In order to avoid mal operation of UFLS scheme in the presence of the BESS frequency support, UFLS schemes should be incorporated in the controller tuning of the BESS as an economic objective to be optimized in conjunction with other frequency performance measures. In comparison with BESS controller tuning, most power systems operate with predetermined load shedding schemes and use fixed relay settings. Hence, resetting UFLS thresholds or changing load shedding amounts are not often viable options.

Moreover, with the existing supervisory and control capabilities, TSOs are not tendentious to re-design UFLS scheme for a short while. Then, the frequency thresholds, time delays and shed load percentage could be assumed fixed during the optimal gain-tuning of BESS. Using synchrophasor measurements for control of grid interactive energy storage system and UFLS relays [17] provide the possibility of coordinated online control of these resources of inertia and primary frequency response.

4 Studied System

4.1 System Modelling and Characteristics

There are 13 load shedding stages (~68% of the total load) spread over all Cyprus, which are presented in the following Table 1. This UFLS scheme is implemented in the system by definition and setting of the under frequency relays in DIgSILENT PowerFactory. A 50 MW, 100MWh BESS is added to the network equipped by SPC with tunable inertia and droop parameters of 15 and 60 as the maximum gains, as it is presented in [18]. The initial values of 0.5 and 0 are assumed for the SOC and power output states of the BESS, respectively. SOC limits are supposed as 0.2 and 0.8.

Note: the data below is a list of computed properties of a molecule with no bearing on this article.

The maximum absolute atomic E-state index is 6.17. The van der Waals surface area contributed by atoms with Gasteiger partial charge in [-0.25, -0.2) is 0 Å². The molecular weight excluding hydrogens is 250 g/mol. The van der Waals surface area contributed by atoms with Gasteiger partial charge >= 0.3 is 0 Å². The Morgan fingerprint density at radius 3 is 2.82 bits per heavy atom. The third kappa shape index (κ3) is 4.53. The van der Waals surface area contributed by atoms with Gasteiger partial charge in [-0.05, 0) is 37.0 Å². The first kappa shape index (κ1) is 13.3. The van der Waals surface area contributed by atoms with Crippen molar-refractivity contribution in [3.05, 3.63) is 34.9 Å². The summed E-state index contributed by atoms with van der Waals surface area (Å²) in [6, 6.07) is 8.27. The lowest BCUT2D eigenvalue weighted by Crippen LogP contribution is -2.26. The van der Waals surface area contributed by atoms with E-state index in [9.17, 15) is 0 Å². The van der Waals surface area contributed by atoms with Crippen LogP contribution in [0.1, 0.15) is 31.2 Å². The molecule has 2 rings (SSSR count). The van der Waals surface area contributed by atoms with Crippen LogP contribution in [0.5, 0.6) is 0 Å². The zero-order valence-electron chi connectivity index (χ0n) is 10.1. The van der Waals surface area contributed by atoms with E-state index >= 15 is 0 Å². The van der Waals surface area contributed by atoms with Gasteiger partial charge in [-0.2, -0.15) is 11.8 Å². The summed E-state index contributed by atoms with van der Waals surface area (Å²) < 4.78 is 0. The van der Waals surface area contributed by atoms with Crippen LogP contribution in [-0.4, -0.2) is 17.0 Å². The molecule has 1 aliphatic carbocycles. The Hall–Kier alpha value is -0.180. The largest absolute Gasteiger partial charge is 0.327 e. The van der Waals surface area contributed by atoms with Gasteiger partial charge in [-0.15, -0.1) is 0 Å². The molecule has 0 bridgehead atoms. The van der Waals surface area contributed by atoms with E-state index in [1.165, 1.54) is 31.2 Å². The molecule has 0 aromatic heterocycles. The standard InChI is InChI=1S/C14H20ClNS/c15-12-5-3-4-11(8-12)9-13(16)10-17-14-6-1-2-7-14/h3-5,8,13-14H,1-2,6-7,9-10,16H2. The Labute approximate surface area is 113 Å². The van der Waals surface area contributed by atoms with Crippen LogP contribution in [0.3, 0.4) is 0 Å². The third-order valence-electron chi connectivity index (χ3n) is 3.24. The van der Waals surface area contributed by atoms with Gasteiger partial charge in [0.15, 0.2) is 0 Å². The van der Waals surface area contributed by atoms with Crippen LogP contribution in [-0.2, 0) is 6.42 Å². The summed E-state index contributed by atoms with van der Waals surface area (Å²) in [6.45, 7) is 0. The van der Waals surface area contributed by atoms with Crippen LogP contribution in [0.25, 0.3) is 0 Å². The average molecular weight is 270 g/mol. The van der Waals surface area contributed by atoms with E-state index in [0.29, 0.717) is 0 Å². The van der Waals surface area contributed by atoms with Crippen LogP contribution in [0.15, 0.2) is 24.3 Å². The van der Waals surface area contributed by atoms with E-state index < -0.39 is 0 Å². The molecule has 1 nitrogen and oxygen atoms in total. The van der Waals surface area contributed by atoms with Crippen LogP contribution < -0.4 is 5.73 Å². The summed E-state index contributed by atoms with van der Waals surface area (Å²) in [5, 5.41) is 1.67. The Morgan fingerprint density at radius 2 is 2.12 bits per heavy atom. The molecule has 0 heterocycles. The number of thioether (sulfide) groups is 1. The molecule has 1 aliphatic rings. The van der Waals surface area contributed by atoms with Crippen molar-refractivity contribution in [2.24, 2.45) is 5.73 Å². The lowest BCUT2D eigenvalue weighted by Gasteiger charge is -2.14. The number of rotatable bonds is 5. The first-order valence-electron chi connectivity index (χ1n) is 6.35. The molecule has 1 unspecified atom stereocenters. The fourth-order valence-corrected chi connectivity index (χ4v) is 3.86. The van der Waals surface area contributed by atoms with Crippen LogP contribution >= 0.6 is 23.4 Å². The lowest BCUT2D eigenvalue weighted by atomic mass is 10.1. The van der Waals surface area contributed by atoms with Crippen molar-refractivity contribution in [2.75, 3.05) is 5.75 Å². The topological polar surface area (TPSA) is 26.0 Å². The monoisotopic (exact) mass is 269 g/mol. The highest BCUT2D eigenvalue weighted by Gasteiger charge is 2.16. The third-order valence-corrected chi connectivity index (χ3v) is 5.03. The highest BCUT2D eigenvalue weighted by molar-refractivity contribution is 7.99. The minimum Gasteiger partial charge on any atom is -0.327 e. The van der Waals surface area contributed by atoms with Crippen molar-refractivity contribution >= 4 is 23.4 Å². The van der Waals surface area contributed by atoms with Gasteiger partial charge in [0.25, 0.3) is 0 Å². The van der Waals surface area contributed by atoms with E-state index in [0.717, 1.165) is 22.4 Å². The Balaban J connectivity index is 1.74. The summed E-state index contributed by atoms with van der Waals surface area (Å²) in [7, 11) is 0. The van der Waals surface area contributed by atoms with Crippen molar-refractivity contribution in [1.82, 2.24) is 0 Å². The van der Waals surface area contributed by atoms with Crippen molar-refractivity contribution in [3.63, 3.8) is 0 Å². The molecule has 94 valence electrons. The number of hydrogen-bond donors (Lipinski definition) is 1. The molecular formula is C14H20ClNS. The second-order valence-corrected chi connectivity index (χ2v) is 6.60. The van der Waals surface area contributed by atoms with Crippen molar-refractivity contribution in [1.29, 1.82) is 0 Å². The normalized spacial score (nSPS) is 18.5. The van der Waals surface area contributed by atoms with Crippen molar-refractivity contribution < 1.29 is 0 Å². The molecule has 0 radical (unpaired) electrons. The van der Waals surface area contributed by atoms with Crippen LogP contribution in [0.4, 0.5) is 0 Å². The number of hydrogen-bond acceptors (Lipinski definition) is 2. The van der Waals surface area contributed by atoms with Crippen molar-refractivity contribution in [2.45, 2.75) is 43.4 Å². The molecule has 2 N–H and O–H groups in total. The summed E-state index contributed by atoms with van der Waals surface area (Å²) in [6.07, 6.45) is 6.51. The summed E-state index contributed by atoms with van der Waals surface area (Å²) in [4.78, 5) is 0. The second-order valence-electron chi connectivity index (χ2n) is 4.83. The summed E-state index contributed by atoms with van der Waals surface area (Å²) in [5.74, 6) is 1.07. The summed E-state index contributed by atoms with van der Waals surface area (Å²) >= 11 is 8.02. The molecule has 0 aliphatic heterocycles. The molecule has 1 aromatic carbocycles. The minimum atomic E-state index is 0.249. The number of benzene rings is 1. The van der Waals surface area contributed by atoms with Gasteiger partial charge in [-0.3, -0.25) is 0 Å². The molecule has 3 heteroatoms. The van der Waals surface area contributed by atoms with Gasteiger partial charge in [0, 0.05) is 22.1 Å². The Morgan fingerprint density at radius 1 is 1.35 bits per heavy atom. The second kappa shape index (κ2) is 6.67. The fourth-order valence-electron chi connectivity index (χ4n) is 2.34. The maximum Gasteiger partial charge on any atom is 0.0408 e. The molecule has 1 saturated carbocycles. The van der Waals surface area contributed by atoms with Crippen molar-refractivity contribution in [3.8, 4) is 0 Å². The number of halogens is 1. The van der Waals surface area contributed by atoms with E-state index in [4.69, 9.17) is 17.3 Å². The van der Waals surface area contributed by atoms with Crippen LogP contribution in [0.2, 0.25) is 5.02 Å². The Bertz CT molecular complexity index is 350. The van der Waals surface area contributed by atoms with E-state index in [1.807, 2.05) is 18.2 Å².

Other RHS terms of the swing equation in (2) are enclosed in the system modelling and control like turbine and governors, and Wind turbine standard controllers accorded to Grid Code requirements. Load damping effect are not considered in this study. The coincident disturbance of two generation units with 90 and 60 MW dispatch power is considered to tune the BESS parameters.

4.2 Conflict of Interests

In order to investigate the mutual effect of UFLS plan and BESS frequency support, system frequency response is presented in different scenarios in Fig. 5. As it is shown, without UFLS relays and BESS (a), with UFLS relays and without BESS (b), and with BESS (H = 5, R = 20) and UFLS (c) scenarios are studied.
Fig. 5.

Effect of UFLS plan and BESS frequency support on frequency response: red (b) and green (c).